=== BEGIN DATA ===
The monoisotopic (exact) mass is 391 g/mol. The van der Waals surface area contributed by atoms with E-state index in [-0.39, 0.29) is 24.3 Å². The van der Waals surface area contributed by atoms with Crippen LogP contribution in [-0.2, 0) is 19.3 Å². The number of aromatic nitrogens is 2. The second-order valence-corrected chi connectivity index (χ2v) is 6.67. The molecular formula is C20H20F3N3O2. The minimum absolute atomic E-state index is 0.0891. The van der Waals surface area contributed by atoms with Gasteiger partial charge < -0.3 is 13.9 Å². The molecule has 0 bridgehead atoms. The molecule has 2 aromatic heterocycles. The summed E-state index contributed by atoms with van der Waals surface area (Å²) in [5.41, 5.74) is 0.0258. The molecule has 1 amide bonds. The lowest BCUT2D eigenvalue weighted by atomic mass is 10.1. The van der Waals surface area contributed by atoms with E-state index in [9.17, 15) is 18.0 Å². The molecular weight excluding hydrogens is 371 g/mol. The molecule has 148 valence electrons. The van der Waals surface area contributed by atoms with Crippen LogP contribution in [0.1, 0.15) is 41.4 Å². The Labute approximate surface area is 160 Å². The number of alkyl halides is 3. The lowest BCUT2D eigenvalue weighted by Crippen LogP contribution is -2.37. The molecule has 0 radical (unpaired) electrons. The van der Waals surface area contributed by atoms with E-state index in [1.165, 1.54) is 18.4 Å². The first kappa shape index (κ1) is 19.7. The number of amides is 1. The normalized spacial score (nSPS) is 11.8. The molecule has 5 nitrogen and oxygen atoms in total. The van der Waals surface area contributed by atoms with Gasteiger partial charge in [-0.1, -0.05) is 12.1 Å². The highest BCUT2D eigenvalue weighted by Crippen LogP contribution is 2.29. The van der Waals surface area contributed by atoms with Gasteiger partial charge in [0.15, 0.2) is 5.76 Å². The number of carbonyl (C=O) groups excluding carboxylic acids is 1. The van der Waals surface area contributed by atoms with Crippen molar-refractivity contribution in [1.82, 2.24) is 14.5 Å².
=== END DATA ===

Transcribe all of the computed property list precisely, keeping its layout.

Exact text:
The monoisotopic (exact) mass is 391 g/mol. The van der Waals surface area contributed by atoms with E-state index in [-0.39, 0.29) is 24.3 Å². The van der Waals surface area contributed by atoms with Crippen LogP contribution in [-0.2, 0) is 19.3 Å². The number of aromatic nitrogens is 2. The second-order valence-corrected chi connectivity index (χ2v) is 6.67. The molecular formula is C20H20F3N3O2. The minimum absolute atomic E-state index is 0.0891. The van der Waals surface area contributed by atoms with Gasteiger partial charge < -0.3 is 13.9 Å². The molecule has 0 bridgehead atoms. The molecule has 2 aromatic heterocycles. The summed E-state index contributed by atoms with van der Waals surface area (Å²) in [5.41, 5.74) is 0.0258. The molecule has 1 amide bonds. The lowest BCUT2D eigenvalue weighted by atomic mass is 10.1. The van der Waals surface area contributed by atoms with E-state index in [9.17, 15) is 18.0 Å². The molecular weight excluding hydrogens is 371 g/mol. The molecule has 148 valence electrons. The van der Waals surface area contributed by atoms with Crippen LogP contribution in [0.1, 0.15) is 41.4 Å². The Labute approximate surface area is 160 Å². The number of alkyl halides is 3. The lowest BCUT2D eigenvalue weighted by Crippen LogP contribution is -2.37. The molecule has 0 radical (unpaired) electrons. The van der Waals surface area contributed by atoms with E-state index in [1.165, 1.54) is 18.4 Å². The first kappa shape index (κ1) is 19.7. The number of amides is 1. The normalized spacial score (nSPS) is 11.8. The molecule has 5 nitrogen and oxygen atoms in total. The van der Waals surface area contributed by atoms with Gasteiger partial charge in [-0.1, -0.05) is 12.1 Å². The highest BCUT2D eigenvalue weighted by Crippen LogP contribution is 2.29. The van der Waals surface area contributed by atoms with Gasteiger partial charge in [0.15, 0.2) is 5.76 Å². The number of carbonyl (C=O) groups excluding carboxylic acids is 1. The van der Waals surface area contributed by atoms with Crippen molar-refractivity contribution in [1.82, 2.24) is 14.5 Å².